With improved coordination among agencies and across borders and the threat of dual criminal and civil enforcement, companies facing cartel investigations must navigate an increasingly complex environment. Skadden partners Warren Feldman, Steven C. Sunshine and Ingrid Vandenborre examine the current trends and issues in this area.

In the last several years, the Antitrust Division of the U.S. Department of Justice has been developing criminal cases in conjunction with the Fraud Section. Do you see this trend continuing?

Warren: Absolutely. The LIBOR and foreign exchange investigations and resolutions as well as Foreign Corrupt Practices Act matters illustrate that they are working collaboratively to investigate and prosecute cases in ways not seen in the past. The investigations relating to financial benchmarks have included allegations relating to collusion across banks as well as manipulation and fraud within banks. This has caused both arms of the DOJ to have to work together and in conjunction with various bank regulators, the Commodity Futures Trading Commission and the Securities and Exchange Commission, not to mention agencies around the world. One investigation seems to be bleeding into the next. There is also great potential for crossover between Antitrust and Fraud in FCPA cases.

Dual criminal and civil enforcement also seems to be a topic of much discussion in this area. If a company chooses to cooperate in a criminal investigation, what effect does cooperation have on civil enforcement, including private litigation?

Steve: In the U.S., a criminal conviction, including as the result of a guilty plea, is generally admissible in subsequent civil litigation. In the U.S. antitrust context, criminal convictions are prima facie evidence of a violation for all matters covered by the judgment. As a result, civil litigation almost always follows a criminal antitrust conviction. During the civil suit, the convicted entity can still contest damages or conduct outside the plea agreement, but not liability inside the plea agreement.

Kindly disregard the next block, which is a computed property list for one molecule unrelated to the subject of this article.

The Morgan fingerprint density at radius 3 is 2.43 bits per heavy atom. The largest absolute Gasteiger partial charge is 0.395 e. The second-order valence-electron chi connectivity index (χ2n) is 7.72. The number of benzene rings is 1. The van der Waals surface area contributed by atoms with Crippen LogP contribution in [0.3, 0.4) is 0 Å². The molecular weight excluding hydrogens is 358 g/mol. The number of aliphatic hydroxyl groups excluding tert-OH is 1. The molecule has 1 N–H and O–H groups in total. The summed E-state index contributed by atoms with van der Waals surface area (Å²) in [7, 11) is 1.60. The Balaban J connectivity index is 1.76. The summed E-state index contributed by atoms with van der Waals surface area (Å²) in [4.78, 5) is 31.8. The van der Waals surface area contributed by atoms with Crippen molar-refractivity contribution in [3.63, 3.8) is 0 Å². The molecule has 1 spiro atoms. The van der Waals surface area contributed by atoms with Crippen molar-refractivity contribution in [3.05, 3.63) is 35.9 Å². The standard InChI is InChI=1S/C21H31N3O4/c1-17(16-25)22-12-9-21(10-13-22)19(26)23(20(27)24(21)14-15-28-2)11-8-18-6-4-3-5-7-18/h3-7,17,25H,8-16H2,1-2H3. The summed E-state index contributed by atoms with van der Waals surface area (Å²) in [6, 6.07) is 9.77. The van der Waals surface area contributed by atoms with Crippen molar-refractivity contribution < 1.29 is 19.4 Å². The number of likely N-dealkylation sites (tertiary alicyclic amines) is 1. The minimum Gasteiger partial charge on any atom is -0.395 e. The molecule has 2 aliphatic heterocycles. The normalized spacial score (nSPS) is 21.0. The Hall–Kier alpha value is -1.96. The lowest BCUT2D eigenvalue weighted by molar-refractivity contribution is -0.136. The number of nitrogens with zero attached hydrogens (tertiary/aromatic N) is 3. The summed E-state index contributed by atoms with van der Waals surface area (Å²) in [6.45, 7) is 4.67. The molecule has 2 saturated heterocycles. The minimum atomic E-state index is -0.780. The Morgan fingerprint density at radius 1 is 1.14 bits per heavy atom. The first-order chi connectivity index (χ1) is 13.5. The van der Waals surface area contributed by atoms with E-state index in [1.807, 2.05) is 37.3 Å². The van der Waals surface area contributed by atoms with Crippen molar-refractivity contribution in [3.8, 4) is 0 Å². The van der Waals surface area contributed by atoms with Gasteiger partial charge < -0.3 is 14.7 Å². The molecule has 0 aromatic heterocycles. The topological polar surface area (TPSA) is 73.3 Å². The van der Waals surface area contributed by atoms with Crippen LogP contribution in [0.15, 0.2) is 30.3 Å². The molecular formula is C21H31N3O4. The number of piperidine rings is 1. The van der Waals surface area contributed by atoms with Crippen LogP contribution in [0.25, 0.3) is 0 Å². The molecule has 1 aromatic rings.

Criminal and civil liability are limited, however, for companies that are first in the door to report antitrust violations. First-in leniency recipients receive complete amnesty from criminal fines. In the civil context, leniency recipients also limit their liability to single — as opposed to treble — damages and receive relief from joint and several liability.

Ingrid: Outside the U.S., the risk of criminal liability varies, resulting in complex interactions between criminal and administrative enforcement proceedings. For instance, the European Commission does not prosecute antitrust violations criminally, but cartel behavior may qualify as a criminal offense in certain jurisdictions within the EU, like the United Kingdom. This can result in important procedural distinctions in relation to, for example, the extent to which information can be exchanged between the agencies. While evidence typically can be exchanged between different EU member states in the context of an administrative procedure, this is not permitted in the context of potential criminal enforcement where different protection rights apply. Moreover, employees with criminal or civil exposure may require separate counsel and warrant judicious treatment by their employer and its counsel. These complications may affect a company's ability to effectively cooperate with an investigation and require particular vigilance on the part of counsel.